The permit was issued for the last 18-mile stretch of the fracked oil pipeline that would have run through the riverside town of St. James Parish, where dozens of refineries and industrial facilities are already fueling a public health crisis in the mostly African-American community.
The proposed 162-mile Bayou Bridge pipeline would connect the contentious Dakota Access Pipeline to the Gulf of Mexico.
As noted by the Bridge the Gulf Project, the judge ruled that the permit granted by the state's Department of Natural Resources (DNR) was illegal because it did not take into consideration the impacts the project would have on the town.
In his April 30 decision, made public on Monday, 23rd Judicial District Court Judge Alvin Turner Jr. held, "Once constructed, this pipeline has the potential to impact some of Louisiana's most coveted and ecologically sensitive areas such as the Atchafalaya Basin, as well as other wetlands through Louisiana."
He also wrote, "the permit application does not include an emergency response plan nor does it address potential spills that may occur after construction once the pipeline is operational."
Among other decisions, the court ordered DNR to require the pipeline builders "to develop effective environmental protection and emergency or contingency plans relative to evacuations in the event of a spill or other disaster."
The plaintiffs include St. James residents, H.E.L.P. association, the Gulf Restoration Network, the Atchafalaya Basinkeeper and Bold Louisiana. They were represented by the Tulane Environmental Law Clinic.
"Here in St. James, we are in desperate need for an evacuation plan that will allow us to get out fast when something spills or explodes," said Genevieve Butler, resident of St. James and petitioner in the lawsuit, in a statement received by EcoWatch.
"More facilities keep coming, and each one puts us at more risk, but none of them want to do anything about our situation. Well, now Bayou Bridge has to step up. I hope all the others see this ruling as a sign that they have to give our community the protection we deserve."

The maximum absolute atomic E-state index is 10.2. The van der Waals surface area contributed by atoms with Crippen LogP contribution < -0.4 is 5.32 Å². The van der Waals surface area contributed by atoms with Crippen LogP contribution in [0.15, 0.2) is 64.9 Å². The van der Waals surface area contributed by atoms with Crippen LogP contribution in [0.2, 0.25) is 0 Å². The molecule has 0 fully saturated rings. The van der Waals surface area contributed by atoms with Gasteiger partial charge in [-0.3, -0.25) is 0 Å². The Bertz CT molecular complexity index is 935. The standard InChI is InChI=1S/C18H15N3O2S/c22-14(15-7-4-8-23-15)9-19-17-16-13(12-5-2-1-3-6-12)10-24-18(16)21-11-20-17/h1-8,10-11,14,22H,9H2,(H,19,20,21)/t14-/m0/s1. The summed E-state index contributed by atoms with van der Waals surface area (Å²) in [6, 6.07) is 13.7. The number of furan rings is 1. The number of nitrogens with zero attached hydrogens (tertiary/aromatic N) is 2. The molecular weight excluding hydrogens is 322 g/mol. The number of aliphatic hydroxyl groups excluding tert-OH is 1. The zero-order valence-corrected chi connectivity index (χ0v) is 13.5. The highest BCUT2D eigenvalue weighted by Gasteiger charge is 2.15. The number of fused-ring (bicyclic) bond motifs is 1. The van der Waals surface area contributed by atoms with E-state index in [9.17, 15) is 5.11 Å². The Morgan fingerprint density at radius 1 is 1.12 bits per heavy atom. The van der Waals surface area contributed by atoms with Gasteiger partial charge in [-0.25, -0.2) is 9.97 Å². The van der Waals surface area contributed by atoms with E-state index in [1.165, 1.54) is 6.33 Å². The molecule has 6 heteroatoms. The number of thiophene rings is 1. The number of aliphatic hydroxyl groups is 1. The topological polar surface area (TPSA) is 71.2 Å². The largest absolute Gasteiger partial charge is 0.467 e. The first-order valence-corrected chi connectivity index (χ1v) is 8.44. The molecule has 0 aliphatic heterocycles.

Pastor Harry Joseph of Mt. Triumph Baptist Church and another petitioner added, "It seems like the state agency didn't think too much about the people who live here when it was giving Bayou Bridge this permit, and neither did Bayou Bridge. So we went to court, to somebody who we felt would listen to us, and he did."
In a Facebook post, pipeline opponents L'eau Est La Vie Camp heralded the ruling for "setting the stage for the suspension of a key permit that is needed to construct the Bayou Bridge Pipeline in St. James and other areas in eastern Louisiana."
Patrick Courreges, a spokesman for DNR, told the Times-Picayune the agency's staff believed it was following the rules correctly under state law.
"The court has ruled otherwise," he noted. It is unclear if the DNR will appeal the decision.
Energy Transfer Partners spokeswoman Vicki Granado told the newspaper, "We do not typically comment on pending or current litigation. We would like to reiterate, however, that we will continue to follow all of the stipulations of our permits, as we have always done."
The energy company has reported hundreds of thousands of gallons of spills from pipelines between 2015 and 2016, according to a report from the Louisiana Bucket Brigade and DisasterMap.net. Energy Transfer Partners and its subsidiary Sunoco have filed 69 accidents in two years to the National Response Center, the federal contact point for oil spills and industrial accidents.
That's 2.8 accidents every month, the analysis said, adding that "these are just the accidents that are reported."
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The bright patterns and recognizable designs of Waterlust's activewear aren't just for show. In fact, they're meant to promote the conversation around sustainability and give back to the ocean science and conservation community.
Each design is paired with a research lab, nonprofit, or education organization that has high intellectual merit and the potential to move the needle in its respective field. For each product sold, Waterlust donates 10% of profits to these conservation partners.
Eye-Catching Designs Made from Recycled Plastic Bottles